As The Society of Petroleum Engineers (SPE) Annual Conference approaches I’m always reminded of the irony that is our industry.

While walking through the show floor or heading towards the press room two things become evident. First, every other person you see is on a cell phone, blackberry, or laptop. Whether it’s communicating with someone else, checking flights, solidifying plans for later in the evening something is on a piece of technology that needs to be handled at that moment.

And why not? Advancements in technology have made it incredibly simple to do just about anything. Let’s face it, there will be at least 10 attendees at SPE in New Orleans, La., who will use Twitter or Facebook in real time to say they just saw “So and So” at the conference or to update everyone that at 5 p.m. they’re going to go to Bourbon Street. In the new millennium, life is about adopting the latest new gadgets.

I remember when music came on record albums that spun on a record player with a very sensitive needle. My dad had to stress over and over the importance of being gentle with the player because the needle would scratch the record. AND if the record was scratched one would hear a phrase over and over and over and over... that was barely 20 years ago! Nowadays CDs are almost obsolete. Why record a whole CD when you can buy the one song you like on the Internet?

But that’s modern day society. We’ll go spend US $500+ on a game system without concern for the bugs it may have. Hence the term “recalls.”

With this kind of technological drive you would think people in our industry would jump at the chance to adopt the latest technology all on display at SPE. Amazingly enough the urge to get the latest and greatest out there is not as big when it comes to the E&P industry. That’s the second thing that is obvious at the conference.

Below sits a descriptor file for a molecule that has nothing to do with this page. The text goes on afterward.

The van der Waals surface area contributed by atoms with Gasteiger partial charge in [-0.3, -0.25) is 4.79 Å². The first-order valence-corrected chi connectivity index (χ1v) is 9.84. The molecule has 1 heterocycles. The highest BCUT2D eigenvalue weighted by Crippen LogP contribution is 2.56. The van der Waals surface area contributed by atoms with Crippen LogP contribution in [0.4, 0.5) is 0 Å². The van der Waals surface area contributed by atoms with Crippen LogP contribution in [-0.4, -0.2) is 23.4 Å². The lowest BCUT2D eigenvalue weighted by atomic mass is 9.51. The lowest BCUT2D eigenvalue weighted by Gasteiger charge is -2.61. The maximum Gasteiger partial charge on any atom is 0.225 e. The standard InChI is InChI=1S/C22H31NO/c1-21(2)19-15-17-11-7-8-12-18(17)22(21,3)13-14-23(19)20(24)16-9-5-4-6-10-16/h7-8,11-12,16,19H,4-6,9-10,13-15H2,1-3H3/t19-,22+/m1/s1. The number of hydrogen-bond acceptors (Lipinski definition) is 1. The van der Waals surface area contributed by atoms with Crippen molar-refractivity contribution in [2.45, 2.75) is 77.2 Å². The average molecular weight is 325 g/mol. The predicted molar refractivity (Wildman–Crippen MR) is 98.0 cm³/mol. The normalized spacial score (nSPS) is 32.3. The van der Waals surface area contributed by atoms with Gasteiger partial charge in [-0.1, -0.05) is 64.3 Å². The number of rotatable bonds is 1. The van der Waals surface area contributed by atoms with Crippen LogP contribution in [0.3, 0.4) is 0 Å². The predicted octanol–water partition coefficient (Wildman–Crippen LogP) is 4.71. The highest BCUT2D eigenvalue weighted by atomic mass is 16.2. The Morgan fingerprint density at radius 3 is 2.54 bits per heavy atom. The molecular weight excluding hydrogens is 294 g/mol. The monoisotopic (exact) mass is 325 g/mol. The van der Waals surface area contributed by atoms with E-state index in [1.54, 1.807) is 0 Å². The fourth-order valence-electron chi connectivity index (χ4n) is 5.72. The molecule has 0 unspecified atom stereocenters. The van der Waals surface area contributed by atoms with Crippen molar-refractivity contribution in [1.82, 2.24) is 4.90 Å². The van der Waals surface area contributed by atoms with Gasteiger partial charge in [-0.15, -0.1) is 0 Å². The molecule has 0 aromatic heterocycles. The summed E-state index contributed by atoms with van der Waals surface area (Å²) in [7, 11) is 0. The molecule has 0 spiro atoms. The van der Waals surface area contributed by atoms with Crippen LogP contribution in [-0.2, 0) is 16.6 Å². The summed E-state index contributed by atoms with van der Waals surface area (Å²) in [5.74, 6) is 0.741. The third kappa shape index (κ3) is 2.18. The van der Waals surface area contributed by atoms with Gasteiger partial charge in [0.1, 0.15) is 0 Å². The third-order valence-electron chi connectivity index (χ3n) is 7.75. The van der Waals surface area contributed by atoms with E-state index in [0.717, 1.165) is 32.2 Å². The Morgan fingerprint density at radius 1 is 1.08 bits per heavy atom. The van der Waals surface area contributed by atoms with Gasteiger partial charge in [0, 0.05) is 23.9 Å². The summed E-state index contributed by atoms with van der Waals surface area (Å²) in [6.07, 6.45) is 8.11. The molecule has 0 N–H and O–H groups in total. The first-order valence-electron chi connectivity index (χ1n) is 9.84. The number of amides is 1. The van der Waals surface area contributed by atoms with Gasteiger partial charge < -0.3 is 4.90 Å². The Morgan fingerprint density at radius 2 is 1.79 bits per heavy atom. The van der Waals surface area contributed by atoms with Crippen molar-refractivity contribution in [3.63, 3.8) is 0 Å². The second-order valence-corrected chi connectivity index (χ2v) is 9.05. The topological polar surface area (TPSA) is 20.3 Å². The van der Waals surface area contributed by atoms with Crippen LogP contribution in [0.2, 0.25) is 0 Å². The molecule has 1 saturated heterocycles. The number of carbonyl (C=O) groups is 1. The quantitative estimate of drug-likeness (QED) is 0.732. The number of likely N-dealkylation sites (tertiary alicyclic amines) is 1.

Companies will wait for several case studies and statistics before adopting a new technology that will help them in the long run, losing millions of dollars in the process while waiting on proof. The fact that several men and women have put their knowledge, money, and life on the line to get this technology out there to make things better in the oilpatch isn’t enough.

They’ll take chances on buying a $500 Wii system for their 4-year old who may end up breaking the system than have faith in someone who’s been developing a technology for years and years before making it commercial.

Where does the instinct and drive go? Now, I’m not saying to spend unwisely. Research must be done. One should never cross the street without looking both ways or hit the gas the moment a light turns green in case someone runs the red light. But how often do we see a technology that would be revolutionary and useful, wait for more research to be done and keep up with it? More than half of the time the excitement over something new fades quickly and things continue to be done the same as before — without any improvement whatsoever.

So at this year’s SPE take a chance. Go visit the booth of a company you’ve never heard before or a technology you never inquired about before. Who knows what breakthrough you may stumble on that may take your company from record player to MP3 player!